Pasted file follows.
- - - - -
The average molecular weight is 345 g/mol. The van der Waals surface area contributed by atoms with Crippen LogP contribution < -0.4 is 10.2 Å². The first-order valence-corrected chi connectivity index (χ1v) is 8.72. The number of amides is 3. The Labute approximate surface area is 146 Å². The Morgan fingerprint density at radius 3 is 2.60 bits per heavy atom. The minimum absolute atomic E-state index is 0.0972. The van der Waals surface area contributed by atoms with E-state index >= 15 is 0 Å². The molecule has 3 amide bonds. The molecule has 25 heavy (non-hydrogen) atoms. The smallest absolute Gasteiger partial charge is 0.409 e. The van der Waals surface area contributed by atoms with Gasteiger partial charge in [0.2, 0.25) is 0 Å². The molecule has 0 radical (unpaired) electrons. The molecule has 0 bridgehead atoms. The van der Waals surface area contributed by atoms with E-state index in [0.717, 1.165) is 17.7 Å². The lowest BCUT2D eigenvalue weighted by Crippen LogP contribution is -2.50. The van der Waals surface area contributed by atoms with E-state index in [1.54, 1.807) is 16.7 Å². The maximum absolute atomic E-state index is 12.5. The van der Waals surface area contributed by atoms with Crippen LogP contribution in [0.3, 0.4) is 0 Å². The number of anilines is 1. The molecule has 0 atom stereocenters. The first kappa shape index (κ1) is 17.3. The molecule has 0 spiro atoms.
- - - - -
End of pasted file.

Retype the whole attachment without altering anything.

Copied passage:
The average molecular weight is 345 g/mol. The van der Waals surface area contributed by atoms with Crippen LogP contribution < -0.4 is 10.2 Å². The first-order valence-corrected chi connectivity index (χ1v) is 8.72. The number of amides is 3. The Labute approximate surface area is 146 Å². The Morgan fingerprint density at radius 3 is 2.60 bits per heavy atom. The minimum absolute atomic E-state index is 0.0972. The van der Waals surface area contributed by atoms with E-state index >= 15 is 0 Å². The molecule has 3 amide bonds. The molecule has 25 heavy (non-hydrogen) atoms. The smallest absolute Gasteiger partial charge is 0.409 e. The van der Waals surface area contributed by atoms with Gasteiger partial charge in [0.2, 0.25) is 0 Å². The molecule has 0 radical (unpaired) electrons. The molecule has 0 bridgehead atoms. The van der Waals surface area contributed by atoms with E-state index in [0.717, 1.165) is 17.7 Å². The lowest BCUT2D eigenvalue weighted by Crippen LogP contribution is -2.50. The van der Waals surface area contributed by atoms with E-state index in [1.54, 1.807) is 16.7 Å². The maximum absolute atomic E-state index is 12.5. The van der Waals surface area contributed by atoms with Crippen LogP contribution in [0.3, 0.4) is 0 Å². The number of anilines is 1. The molecule has 0 atom stereocenters. The first kappa shape index (κ1) is 17.3. The molecule has 0 spiro atoms.